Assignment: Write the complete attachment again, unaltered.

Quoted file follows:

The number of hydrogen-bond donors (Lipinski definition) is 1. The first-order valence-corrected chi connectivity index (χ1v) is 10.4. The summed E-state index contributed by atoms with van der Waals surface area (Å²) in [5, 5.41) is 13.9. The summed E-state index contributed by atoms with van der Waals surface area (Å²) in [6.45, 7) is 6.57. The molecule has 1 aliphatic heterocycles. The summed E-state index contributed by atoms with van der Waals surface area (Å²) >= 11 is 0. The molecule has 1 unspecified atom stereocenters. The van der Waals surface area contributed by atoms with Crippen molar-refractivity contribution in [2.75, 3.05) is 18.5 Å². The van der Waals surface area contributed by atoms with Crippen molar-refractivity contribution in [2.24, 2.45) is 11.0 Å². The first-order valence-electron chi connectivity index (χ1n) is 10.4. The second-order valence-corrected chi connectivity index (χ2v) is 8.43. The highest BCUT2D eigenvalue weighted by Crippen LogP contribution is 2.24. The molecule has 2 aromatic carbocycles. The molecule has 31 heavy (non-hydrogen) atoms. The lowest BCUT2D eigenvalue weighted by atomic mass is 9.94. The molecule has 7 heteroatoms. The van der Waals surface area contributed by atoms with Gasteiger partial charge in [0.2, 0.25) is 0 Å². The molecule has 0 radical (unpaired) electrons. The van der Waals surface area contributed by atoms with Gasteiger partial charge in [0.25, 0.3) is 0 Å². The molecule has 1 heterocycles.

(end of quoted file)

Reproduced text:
The number of hydrogen-bond donors (Lipinski definition) is 1. The first-order valence-corrected chi connectivity index (χ1v) is 10.4. The summed E-state index contributed by atoms with van der Waals surface area (Å²) in [5, 5.41) is 13.9. The summed E-state index contributed by atoms with van der Waals surface area (Å²) in [6.45, 7) is 6.57. The molecule has 1 aliphatic heterocycles. The summed E-state index contributed by atoms with van der Waals surface area (Å²) >= 11 is 0. The molecule has 1 unspecified atom stereocenters. The van der Waals surface area contributed by atoms with Crippen molar-refractivity contribution in [2.75, 3.05) is 18.5 Å². The van der Waals surface area contributed by atoms with Crippen molar-refractivity contribution in [2.24, 2.45) is 11.0 Å². The first-order valence-electron chi connectivity index (χ1n) is 10.4. The second-order valence-corrected chi connectivity index (χ2v) is 8.43. The highest BCUT2D eigenvalue weighted by Crippen LogP contribution is 2.24. The molecule has 2 aromatic carbocycles. The molecule has 31 heavy (non-hydrogen) atoms. The lowest BCUT2D eigenvalue weighted by atomic mass is 9.94. The molecule has 7 heteroatoms. The van der Waals surface area contributed by atoms with Gasteiger partial charge in [0.2, 0.25) is 0 Å². The molecule has 0 radical (unpaired) electrons. The van der Waals surface area contributed by atoms with Gasteiger partial charge in [0.25, 0.3) is 0 Å². The molecule has 1 heterocycles.